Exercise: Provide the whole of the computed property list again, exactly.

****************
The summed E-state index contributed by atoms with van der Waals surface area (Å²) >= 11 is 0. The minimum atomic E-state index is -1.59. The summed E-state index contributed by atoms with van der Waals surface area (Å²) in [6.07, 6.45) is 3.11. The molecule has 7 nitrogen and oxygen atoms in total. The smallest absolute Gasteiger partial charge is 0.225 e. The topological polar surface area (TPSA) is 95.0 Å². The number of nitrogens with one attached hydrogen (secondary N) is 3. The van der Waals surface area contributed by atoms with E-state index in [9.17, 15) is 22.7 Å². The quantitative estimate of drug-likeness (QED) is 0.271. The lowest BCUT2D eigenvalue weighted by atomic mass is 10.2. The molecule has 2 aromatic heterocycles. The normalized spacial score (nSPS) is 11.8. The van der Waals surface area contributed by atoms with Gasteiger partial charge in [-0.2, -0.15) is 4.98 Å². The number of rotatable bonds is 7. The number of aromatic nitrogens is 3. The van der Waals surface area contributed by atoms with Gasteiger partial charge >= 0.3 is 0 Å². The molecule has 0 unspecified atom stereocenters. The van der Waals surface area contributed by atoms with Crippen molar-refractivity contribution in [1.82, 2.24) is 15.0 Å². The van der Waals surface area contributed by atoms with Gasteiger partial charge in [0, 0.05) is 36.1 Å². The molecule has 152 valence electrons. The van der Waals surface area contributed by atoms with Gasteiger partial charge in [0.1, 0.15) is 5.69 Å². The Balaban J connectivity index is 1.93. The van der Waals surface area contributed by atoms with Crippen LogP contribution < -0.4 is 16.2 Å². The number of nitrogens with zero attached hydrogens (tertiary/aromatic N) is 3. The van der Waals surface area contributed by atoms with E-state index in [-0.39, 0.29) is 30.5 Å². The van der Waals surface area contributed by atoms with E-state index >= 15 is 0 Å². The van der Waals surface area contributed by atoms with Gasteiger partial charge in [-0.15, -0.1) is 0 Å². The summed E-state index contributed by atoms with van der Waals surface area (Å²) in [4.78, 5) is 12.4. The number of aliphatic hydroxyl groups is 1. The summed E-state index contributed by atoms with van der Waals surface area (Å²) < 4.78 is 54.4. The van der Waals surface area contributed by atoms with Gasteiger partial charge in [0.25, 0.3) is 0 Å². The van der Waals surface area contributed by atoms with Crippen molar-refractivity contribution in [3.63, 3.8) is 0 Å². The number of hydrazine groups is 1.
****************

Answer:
The summed E-state index contributed by atoms with van der Waals surface area (Å²) >= 11 is 0. The minimum atomic E-state index is -1.59. The summed E-state index contributed by atoms with van der Waals surface area (Å²) in [6.07, 6.45) is 3.11. The molecule has 7 nitrogen and oxygen atoms in total. The smallest absolute Gasteiger partial charge is 0.225 e. The topological polar surface area (TPSA) is 95.0 Å². The number of nitrogens with one attached hydrogen (secondary N) is 3. The van der Waals surface area contributed by atoms with E-state index in [9.17, 15) is 22.7 Å². The quantitative estimate of drug-likeness (QED) is 0.271. The lowest BCUT2D eigenvalue weighted by atomic mass is 10.2. The molecule has 2 aromatic heterocycles. The normalized spacial score (nSPS) is 11.8. The van der Waals surface area contributed by atoms with Gasteiger partial charge in [-0.2, -0.15) is 4.98 Å². The number of rotatable bonds is 7. The number of aromatic nitrogens is 3. The van der Waals surface area contributed by atoms with Gasteiger partial charge >= 0.3 is 0 Å². The molecule has 0 unspecified atom stereocenters. The van der Waals surface area contributed by atoms with Crippen molar-refractivity contribution in [1.82, 2.24) is 15.0 Å². The van der Waals surface area contributed by atoms with Gasteiger partial charge in [0, 0.05) is 36.1 Å². The molecule has 152 valence electrons. The van der Waals surface area contributed by atoms with Gasteiger partial charge in [0.1, 0.15) is 5.69 Å². The Balaban J connectivity index is 1.93. The van der Waals surface area contributed by atoms with Crippen LogP contribution < -0.4 is 16.2 Å². The number of nitrogens with zero attached hydrogens (tertiary/aromatic N) is 3. The van der Waals surface area contributed by atoms with E-state index in [-0.39, 0.29) is 30.5 Å². The van der Waals surface area contributed by atoms with E-state index >= 15 is 0 Å². The van der Waals surface area contributed by atoms with Gasteiger partial charge in [-0.15, -0.1) is 0 Å². The summed E-state index contributed by atoms with van der Waals surface area (Å²) in [4.78, 5) is 12.4. The number of aliphatic hydroxyl groups is 1. The summed E-state index contributed by atoms with van der Waals surface area (Å²) < 4.78 is 54.4. The van der Waals surface area contributed by atoms with Gasteiger partial charge in [0.25, 0.3) is 0 Å². The van der Waals surface area contributed by atoms with Crippen molar-refractivity contribution in [3.63, 3.8) is 0 Å². The number of hydrazine groups is 1.